Los Angeles, CA – As a member of the Outlaw Immortalz, E.D.I. Mean was up shut and private with the late, nice Tupac Shakur regularly. That additionally meant among the group’s work typically took a again seat to no matter ‘Pac was doing in his solo profession on the time.
In an unique interview with RealStreetRadio, the Los Angeles transplant and Dinner Club radio host revealed that’s about to vary. The group is at present planning a documentary in regards to the Outlawz’s story.
“We are all engaged on our personal tales,” he tells DX. “The Outlawz story. We plan on getting the invoice for that this 12 months. We need to do it a little bit otherwise than a biopic. We’re going to do a 10-episode sequence. Maybe two to 3 seasons the place we are able to actually flush out the small print of the Outlawz story as a result of there’s rather a lot that was overshadowed by the large, vibrant shine of Tupac Shakur.
“There’s lots of people who don’t know the way we got here collectively, why we got here collectively, who we’re and the place we’re proper now. So, hopefully that may get carried out and folks can get an opportunity to see our story.”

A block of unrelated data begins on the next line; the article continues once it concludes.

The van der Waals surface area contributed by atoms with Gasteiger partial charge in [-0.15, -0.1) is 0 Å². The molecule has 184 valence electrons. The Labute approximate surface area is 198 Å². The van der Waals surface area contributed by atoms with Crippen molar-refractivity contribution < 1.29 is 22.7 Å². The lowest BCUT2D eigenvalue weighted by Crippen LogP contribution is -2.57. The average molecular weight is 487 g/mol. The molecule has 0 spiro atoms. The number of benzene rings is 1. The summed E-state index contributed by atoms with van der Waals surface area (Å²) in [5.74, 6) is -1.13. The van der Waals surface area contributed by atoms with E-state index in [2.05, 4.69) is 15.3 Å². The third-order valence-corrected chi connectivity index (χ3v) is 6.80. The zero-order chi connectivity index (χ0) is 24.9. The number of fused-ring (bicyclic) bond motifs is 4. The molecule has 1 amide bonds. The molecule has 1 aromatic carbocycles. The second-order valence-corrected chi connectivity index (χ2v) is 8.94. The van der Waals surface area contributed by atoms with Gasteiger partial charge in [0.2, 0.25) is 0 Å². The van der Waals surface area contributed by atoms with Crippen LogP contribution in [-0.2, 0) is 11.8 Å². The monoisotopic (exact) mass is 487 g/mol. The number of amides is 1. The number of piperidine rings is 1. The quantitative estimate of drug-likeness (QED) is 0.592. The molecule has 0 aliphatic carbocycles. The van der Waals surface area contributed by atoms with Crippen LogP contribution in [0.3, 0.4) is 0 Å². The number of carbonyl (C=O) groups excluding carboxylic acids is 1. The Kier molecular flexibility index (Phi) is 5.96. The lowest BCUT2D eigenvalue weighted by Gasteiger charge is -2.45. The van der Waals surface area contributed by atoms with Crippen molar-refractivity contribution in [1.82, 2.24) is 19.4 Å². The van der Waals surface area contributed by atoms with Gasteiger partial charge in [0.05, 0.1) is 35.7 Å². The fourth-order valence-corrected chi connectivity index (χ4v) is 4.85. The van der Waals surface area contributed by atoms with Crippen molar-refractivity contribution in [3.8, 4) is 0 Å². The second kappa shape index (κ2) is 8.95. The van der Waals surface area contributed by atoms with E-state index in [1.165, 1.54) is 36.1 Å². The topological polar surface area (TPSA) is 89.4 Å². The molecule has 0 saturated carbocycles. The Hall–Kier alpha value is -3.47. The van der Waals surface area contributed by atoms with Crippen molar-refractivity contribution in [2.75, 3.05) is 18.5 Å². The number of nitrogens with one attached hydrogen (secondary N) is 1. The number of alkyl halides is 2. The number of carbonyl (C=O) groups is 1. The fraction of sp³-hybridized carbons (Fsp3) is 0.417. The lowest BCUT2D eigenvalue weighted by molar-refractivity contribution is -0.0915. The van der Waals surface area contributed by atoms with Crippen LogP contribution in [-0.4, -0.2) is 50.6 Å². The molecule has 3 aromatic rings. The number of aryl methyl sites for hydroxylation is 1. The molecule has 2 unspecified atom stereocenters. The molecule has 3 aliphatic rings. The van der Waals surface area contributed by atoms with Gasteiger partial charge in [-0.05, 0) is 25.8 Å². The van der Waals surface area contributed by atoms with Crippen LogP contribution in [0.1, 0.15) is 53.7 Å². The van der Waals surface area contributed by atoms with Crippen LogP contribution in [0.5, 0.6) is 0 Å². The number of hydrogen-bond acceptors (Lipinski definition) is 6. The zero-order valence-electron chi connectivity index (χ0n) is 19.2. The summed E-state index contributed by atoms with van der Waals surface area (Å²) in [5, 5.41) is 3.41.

Most importantly, E.D.I. Mean desires folks to know extra about fellow member Yaki Kadafi and what made the Outlawz so obsessed with their craft.
“I might love folks to know the way severe and the way devoted we weren’t solely to Tupac — our comrade and our large brother — but additionally to the music. We took the music a part of it very severe. We had been all hungry lyricists and needed to make our mark on this recreation and add on to our already blossoming tree that was Tupac Shakur.
“Those are a few issues proper off the bat that I’d love folks to get from the Outlaw Immortalz docu-drama when it’s launched.”
E.D.I. Mean, who was featured on ‘Pac classics reminiscent of “When We Ride” and the notorious Biggie Smalls diss monitor “Hit Em Up,” additionally hopes the documentary will encourage the following era of MCs to be extra real in terms of their lyrical strategy.
“Hopefully, it [the documentary] can encourage a youthful era to need to put some extra of their tales and sincere tales into the music and never all the time put one aspect of ourselves on the market,” he says. “Hip Hop artists, particularly male artists, prefer to concentrate on the bravado and the way good we’re at no matter we do.
“Human beings are 360 levels. We are a mix of all the things and so we received to place that within the music for it to be genuine and for it to essentially transcend. Right now, it’s stagnant. How many of those artists and their songs are going to transcend a decade? I feel that’s a sound query. But help is on the way in which. Help is on the way in which, man [laughs].”
Check out the remainder of DX’s interview with E.D.I. Mean later this week.